In case the reader didn’t get the message the editorial went on: “Whatever he does or does not understand about history or policy or statecraft, Mr. Trump has a keen sense of how to engage authoritarian thugs who crave respect and legitimacy. It’s how he’s wired.”

And then it piled on: “Mr. Trump has a deep and abiding fondness for strongmen … The more ruthlessly they have had to act to hold on to power, the more he respects them.”

Dealing with men like Mr. Kim is, on some level, comfortable ground for Mr. Trump,” the Times editorial said. “Such negotiations are a higher-stakes, global version of the world he came up in, one of cutthroat real estate developers and shady businessmen and mobsters. … The world sneers at strongmen like Mr. Kim, Mr. Putin and Rodrigo Duterte, the president of the Philippines, regarding them as uncivilized thugs, and Mr. Trump feels similarly disrespected. Dispositionally speaking, these are Mr. Trump’s people.”

A Beginning, Not an End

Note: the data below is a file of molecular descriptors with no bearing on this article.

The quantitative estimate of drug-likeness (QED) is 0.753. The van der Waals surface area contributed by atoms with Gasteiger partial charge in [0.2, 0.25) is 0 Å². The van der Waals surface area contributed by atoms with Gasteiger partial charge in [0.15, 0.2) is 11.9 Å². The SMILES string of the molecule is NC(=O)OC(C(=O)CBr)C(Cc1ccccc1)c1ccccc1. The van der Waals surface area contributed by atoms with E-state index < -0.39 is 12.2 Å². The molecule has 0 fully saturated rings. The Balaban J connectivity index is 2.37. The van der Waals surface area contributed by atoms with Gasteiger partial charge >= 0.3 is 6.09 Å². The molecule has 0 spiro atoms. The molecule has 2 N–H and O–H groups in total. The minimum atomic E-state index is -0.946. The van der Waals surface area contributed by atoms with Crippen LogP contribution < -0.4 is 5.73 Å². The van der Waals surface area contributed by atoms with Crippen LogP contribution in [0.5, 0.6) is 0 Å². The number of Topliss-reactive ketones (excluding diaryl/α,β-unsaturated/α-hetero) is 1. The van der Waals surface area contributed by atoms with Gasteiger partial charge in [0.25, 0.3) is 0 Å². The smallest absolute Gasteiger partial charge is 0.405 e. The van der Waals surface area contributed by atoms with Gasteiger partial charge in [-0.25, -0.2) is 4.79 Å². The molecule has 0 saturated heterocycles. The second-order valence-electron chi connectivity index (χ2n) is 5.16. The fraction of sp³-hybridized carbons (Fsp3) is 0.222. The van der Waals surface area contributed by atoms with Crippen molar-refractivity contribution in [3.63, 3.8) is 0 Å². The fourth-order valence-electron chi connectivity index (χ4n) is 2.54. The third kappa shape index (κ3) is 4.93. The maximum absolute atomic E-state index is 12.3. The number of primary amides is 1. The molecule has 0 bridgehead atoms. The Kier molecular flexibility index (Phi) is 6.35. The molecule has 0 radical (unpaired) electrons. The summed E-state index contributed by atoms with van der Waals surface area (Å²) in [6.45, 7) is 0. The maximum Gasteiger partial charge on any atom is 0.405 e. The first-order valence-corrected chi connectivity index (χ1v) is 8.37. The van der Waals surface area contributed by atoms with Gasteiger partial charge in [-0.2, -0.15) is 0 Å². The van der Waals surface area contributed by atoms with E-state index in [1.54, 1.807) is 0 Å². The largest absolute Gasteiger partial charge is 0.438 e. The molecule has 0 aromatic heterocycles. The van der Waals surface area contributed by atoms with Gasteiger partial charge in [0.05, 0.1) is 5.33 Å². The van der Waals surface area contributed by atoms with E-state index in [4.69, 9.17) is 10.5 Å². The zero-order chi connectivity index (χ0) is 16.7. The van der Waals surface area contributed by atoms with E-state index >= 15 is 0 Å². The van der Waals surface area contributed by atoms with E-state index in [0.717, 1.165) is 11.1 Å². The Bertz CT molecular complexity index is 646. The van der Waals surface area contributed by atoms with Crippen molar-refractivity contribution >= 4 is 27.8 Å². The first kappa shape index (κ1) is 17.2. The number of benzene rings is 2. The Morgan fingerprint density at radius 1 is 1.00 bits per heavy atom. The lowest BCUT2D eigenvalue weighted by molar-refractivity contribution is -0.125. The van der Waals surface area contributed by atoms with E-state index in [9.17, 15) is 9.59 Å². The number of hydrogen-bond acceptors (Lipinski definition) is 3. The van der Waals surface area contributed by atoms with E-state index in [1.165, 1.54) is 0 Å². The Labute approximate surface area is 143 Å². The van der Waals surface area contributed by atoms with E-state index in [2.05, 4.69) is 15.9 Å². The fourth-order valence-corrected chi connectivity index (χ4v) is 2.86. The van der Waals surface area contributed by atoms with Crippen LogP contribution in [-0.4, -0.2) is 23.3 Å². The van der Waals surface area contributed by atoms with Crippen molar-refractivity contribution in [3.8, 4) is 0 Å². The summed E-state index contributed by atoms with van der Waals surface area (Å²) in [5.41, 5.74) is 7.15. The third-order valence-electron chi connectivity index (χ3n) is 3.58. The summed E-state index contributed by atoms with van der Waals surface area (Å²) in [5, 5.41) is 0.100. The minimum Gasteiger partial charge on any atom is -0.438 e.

There wasn’t a word about what the two leaders agreed to in Singapore, namely the start—not the end—of what Trump called “an arduous process” that could lead to peace on the Korean peninsula. Trump could not have been clearer. He even said he could be wrong if the agreement is not realized.

The Times editorial never mentioned the agreement. In essence both sides agreed to work towards a peace treaty to end the Korean War, and the U.S. agreed to provide security guarantees to North Korea in exchange for the denuclearization of the peninsula. This was always meant to be a broad agreement on principles at the summit to kick start the indeed arduous negotiations to follow.